There is value in knowing your past.  Knowing where you came from can provide guidance in determining where you are going.  Our past can be a springboard into our future or an obstacle we must overcome, but in either case there is value in knowing our past.  The same is true of nations.  Unfortunately, as a nation, we have forgotten our past or, better said, we are no longer being taught our past.  I could easily get distracted here and spend the remainder of this column enumerating the many shortcomings of public education, but these shortcomings are grist for another mill.  The point of this column is to show where we have strayed from our roots as a nation and the price we are paying for having done so.

It is symptomatic of our collective national ignorance that when we think of Sam Adams, most Americans think of beer.  Few Americans recognize Sam Adams as a Founding Father (he signed the Declaration of Independence), revolutionary statesman (he served in the Continental Congress and as Governor of Massachusetts), or an organizer of the Boston Tea Party.   For that matter, how many Americans recognize that today’s Tea Party patriots view the Boston Tea Party as their historical anticedent?

What is even worse though is that too few Americans recognize Sam Adams as the Founder who—one day before signing the Declaration of Independence—admonished his countrymen to remember that a free and independent nation could not long exist unless it rested on a solid foundation of virtue and religion.  This is, no doubt, why the secular humanists who control public education conveniently overlook Sam Adams when presenting their distorted version of American history.  If the longevity of our nation must rest on a foundation of virtue and religion, the liberals have a problem.  The views of Sam Adams—views that were widely accepted by his fellow Founders—certainly call into question the crusade of the left to rid our government of even a hint of Christian influence.

For the benefit of liberals who deny the Christian foundation of America, let me call the reader’s attention to just a few of the words spoken by Sam Adams in the speech he gave the day before signing the Declaration of Independence. Referring to the ability of the colonies to win their independence from Great Britain Adams said: “There are instances of, I would say, an almost astonishing providence in our favor; our success has staggered our enemies, and almost given faith to infidels; so we may truly say it is not our own arm that has saved us.  The hand of heaven appears to have led us on to be, perhaps, humble instruments and means in the great providential dispensation, which He is completing.”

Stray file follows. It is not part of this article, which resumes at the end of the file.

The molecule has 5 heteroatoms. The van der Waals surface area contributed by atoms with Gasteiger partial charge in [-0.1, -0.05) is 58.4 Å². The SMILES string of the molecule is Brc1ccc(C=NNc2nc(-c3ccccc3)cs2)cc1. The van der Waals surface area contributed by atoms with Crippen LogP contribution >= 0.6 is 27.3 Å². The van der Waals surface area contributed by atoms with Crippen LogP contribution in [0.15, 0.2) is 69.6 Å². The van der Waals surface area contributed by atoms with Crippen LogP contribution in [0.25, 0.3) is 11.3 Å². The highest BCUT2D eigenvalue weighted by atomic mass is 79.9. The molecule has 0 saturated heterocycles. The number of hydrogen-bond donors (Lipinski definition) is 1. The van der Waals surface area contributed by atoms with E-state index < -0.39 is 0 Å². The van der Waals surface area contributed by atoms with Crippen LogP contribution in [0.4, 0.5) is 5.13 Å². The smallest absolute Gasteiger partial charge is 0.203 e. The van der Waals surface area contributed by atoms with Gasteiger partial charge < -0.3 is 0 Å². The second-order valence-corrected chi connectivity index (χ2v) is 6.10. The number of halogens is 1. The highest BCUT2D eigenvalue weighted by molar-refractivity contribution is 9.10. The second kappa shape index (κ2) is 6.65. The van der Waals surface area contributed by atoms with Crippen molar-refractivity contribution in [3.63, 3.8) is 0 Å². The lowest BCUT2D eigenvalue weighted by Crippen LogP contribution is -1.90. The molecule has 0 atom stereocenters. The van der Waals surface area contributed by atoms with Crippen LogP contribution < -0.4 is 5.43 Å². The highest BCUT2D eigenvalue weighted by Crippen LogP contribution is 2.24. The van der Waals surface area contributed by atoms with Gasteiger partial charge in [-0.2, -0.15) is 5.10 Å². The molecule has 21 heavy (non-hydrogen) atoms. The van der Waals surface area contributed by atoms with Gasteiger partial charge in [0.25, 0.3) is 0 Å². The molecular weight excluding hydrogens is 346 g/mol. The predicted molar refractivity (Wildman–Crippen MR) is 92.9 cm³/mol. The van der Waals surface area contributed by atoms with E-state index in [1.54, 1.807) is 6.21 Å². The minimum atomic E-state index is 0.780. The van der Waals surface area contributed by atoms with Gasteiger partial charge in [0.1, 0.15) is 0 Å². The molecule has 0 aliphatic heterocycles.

The “astonishing providence” that was working in favor of the colonies was God.  This is just one of the several terms people in the times of Adams used for God.  By stating that the success of the colonies had “almost given faith to the infidels” Adams was saying that even non-believers were sitting up and taking notice.  They were thinking, if God blesses His colonial children in this way maybe we should believe in God.  When Adams claimed that “it is not our own arm that has saved us” he was that the colonial citizens who were embarking on their great cause together were just “humble instruments” of God and the independence of the American colonies was nothing more than the playing out of providential (God’s) dispensation.

Liberals really have to suppress and distort history to rationalize their secular humanist worldview.  And, of course, this is precisely what they do.  I once had a leftwing history professor who solved the problem of historical facts running counter his revisionist notions by refusing to read any paper submitted by a student that cited research more than ten years old.  In other words, we were forbidden to use original source material.  In addition to turning upside down the usually required practice of searching out source documents, his ban on any source older than ten years limited students to using secondary materials written by liberal professors like him.  If there are any liberals reading this, the next time you are drinking a bottle of Sam Adams beer you might want to consider the words of his speech given  the day before he signed the Declaration of Independence.